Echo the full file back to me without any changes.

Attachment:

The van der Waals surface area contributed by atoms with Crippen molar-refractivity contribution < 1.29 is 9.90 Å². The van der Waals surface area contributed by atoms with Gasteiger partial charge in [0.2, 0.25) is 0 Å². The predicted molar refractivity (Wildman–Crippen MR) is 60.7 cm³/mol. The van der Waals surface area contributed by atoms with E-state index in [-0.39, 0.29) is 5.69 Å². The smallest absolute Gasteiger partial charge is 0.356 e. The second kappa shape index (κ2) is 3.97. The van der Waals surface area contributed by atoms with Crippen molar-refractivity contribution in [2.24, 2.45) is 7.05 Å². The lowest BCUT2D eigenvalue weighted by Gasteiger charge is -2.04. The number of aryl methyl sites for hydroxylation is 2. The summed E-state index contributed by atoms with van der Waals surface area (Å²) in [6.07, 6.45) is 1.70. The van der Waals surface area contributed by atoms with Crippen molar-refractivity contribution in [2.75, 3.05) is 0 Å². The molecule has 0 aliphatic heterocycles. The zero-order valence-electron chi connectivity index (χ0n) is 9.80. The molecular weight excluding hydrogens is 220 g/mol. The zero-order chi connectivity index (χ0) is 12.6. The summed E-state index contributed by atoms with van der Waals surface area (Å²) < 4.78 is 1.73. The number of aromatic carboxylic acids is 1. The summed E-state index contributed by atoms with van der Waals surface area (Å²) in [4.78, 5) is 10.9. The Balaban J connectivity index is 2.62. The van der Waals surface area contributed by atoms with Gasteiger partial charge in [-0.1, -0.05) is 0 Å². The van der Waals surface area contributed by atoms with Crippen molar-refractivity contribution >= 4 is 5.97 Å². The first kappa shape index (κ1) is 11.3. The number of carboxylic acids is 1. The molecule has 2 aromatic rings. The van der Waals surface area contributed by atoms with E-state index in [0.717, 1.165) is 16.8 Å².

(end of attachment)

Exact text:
The van der Waals surface area contributed by atoms with Crippen molar-refractivity contribution < 1.29 is 9.90 Å². The van der Waals surface area contributed by atoms with Gasteiger partial charge in [0.2, 0.25) is 0 Å². The predicted molar refractivity (Wildman–Crippen MR) is 60.7 cm³/mol. The van der Waals surface area contributed by atoms with E-state index in [-0.39, 0.29) is 5.69 Å². The smallest absolute Gasteiger partial charge is 0.356 e. The second kappa shape index (κ2) is 3.97. The van der Waals surface area contributed by atoms with Crippen molar-refractivity contribution in [2.24, 2.45) is 7.05 Å². The lowest BCUT2D eigenvalue weighted by Gasteiger charge is -2.04. The number of aryl methyl sites for hydroxylation is 2. The summed E-state index contributed by atoms with van der Waals surface area (Å²) in [6.07, 6.45) is 1.70. The van der Waals surface area contributed by atoms with Crippen molar-refractivity contribution in [2.75, 3.05) is 0 Å². The molecule has 0 aliphatic heterocycles. The zero-order valence-electron chi connectivity index (χ0n) is 9.80. The molecular weight excluding hydrogens is 220 g/mol. The zero-order chi connectivity index (χ0) is 12.6. The summed E-state index contributed by atoms with van der Waals surface area (Å²) < 4.78 is 1.73. The number of aromatic carboxylic acids is 1. The summed E-state index contributed by atoms with van der Waals surface area (Å²) in [4.78, 5) is 10.9. The Balaban J connectivity index is 2.62. The van der Waals surface area contributed by atoms with Gasteiger partial charge in [-0.1, -0.05) is 0 Å². The van der Waals surface area contributed by atoms with Crippen molar-refractivity contribution >= 4 is 5.97 Å². The first kappa shape index (κ1) is 11.3. The number of carboxylic acids is 1. The molecule has 2 aromatic rings. The van der Waals surface area contributed by atoms with E-state index in [0.717, 1.165) is 16.8 Å².